Interactive artist: building a design store—and a community
My parents used to joke that I was the only child they didn't worry about when I was quiet," says Sherry Olsen. "I'd be playing around and cooking in the kitchen and my grandmother would laugh and say, 'Oh yes, Sherry's definitely an artist. She's making green oatmeal!'"
Now best known for her graphic porcelain tableware and rustic hand-painted stoneware--yes, some in shades of green--Olsen is still playing around with different media. Visit her sunny Berkeley shop to see large-scale silk-screened prints and a one-of-a-kind white silk dress with a hand-painted botanical pattern. She's even done designs on chocolate in conjunction with chocolatier Michael Recchiuti.
Family members have been frequent collaborators as well: Olsen's dishes and tableware are laid out on hand-hewn tables built by her late father, a carpenter. His rough, honey-colored wood squares suit the twig and swirl shapes on Olsen's bowls and platters. And her mother adds colorful, delicate collages-on top of Olsen's recycled-paper greeting cards.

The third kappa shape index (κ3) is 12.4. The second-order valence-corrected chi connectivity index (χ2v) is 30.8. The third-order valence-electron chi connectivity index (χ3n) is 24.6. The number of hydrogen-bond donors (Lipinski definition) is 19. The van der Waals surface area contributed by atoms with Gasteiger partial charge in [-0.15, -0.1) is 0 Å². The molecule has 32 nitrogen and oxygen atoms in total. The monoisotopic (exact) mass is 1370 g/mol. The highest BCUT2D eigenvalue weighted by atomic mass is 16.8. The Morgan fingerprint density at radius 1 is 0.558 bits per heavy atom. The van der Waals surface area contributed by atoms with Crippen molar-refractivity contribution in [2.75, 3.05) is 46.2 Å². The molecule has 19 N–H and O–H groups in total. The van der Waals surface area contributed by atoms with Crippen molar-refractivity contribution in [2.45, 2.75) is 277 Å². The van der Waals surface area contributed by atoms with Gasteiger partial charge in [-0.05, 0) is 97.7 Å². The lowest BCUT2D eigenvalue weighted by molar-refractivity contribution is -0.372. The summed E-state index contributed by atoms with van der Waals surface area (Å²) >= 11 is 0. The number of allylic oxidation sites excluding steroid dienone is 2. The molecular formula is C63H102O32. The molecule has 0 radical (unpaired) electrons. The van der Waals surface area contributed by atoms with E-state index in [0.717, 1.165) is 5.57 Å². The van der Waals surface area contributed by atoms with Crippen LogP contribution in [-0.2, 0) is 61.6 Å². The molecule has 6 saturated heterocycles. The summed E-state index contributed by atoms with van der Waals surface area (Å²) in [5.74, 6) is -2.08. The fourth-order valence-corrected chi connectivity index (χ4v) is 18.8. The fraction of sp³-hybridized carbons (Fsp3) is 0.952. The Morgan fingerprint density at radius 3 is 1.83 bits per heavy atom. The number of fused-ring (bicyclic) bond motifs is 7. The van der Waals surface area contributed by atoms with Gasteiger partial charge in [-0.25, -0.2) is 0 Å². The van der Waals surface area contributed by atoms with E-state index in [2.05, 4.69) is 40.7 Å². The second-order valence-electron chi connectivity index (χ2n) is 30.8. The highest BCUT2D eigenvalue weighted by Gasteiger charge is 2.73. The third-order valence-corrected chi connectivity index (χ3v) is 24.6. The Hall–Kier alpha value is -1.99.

This past spring, Olsen went in for the ultimate collaborative effort, inviting a handful of other artists--including a jewelry designer, an industrial designer, and a paper artist--to form a co-op at her store. The teamwork, she finds, fuels everyone's creative spirit. "When I was younger, I thought being an artist was like Vincent van Gogh--that it was all tragic and alone ... But we're all very for each other. We're always bringing each other magazines and ideas for things to make or ways to reach more people with the shop. I've been super grateful for that."
So what's the common denominator? "I just want things to have that handcrafted feeling. I want people to get inspired here--to go home and want to make something." For more of Sherry Olsen's dishes,